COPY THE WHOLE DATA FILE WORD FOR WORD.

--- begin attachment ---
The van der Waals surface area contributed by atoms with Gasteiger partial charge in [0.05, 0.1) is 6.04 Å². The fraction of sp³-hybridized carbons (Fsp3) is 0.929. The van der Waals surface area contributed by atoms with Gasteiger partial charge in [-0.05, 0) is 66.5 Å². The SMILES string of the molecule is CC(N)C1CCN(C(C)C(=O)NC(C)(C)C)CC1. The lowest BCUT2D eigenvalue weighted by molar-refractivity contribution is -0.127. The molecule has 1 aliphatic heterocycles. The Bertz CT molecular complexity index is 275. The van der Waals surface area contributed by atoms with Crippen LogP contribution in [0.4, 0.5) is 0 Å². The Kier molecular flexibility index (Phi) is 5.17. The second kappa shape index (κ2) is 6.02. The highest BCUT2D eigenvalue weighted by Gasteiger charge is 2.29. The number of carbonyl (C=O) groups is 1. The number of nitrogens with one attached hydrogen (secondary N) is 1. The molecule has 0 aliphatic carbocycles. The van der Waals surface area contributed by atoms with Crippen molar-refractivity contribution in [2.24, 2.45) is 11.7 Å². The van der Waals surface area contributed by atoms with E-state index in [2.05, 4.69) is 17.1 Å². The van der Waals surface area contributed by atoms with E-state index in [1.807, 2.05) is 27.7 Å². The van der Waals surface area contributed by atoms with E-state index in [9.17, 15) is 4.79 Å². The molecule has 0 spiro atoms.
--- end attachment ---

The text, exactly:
The van der Waals surface area contributed by atoms with Gasteiger partial charge in [0.05, 0.1) is 6.04 Å². The fraction of sp³-hybridized carbons (Fsp3) is 0.929. The van der Waals surface area contributed by atoms with Gasteiger partial charge in [-0.05, 0) is 66.5 Å². The SMILES string of the molecule is CC(N)C1CCN(C(C)C(=O)NC(C)(C)C)CC1. The lowest BCUT2D eigenvalue weighted by molar-refractivity contribution is -0.127. The molecule has 1 aliphatic heterocycles. The Bertz CT molecular complexity index is 275. The van der Waals surface area contributed by atoms with Crippen LogP contribution in [0.4, 0.5) is 0 Å². The Kier molecular flexibility index (Phi) is 5.17. The second kappa shape index (κ2) is 6.02. The highest BCUT2D eigenvalue weighted by Gasteiger charge is 2.29. The number of carbonyl (C=O) groups is 1. The number of nitrogens with one attached hydrogen (secondary N) is 1. The molecule has 0 aliphatic carbocycles. The van der Waals surface area contributed by atoms with Crippen molar-refractivity contribution in [2.24, 2.45) is 11.7 Å². The van der Waals surface area contributed by atoms with E-state index in [2.05, 4.69) is 17.1 Å². The van der Waals surface area contributed by atoms with E-state index in [1.807, 2.05) is 27.7 Å². The van der Waals surface area contributed by atoms with E-state index in [9.17, 15) is 4.79 Å². The molecule has 0 spiro atoms.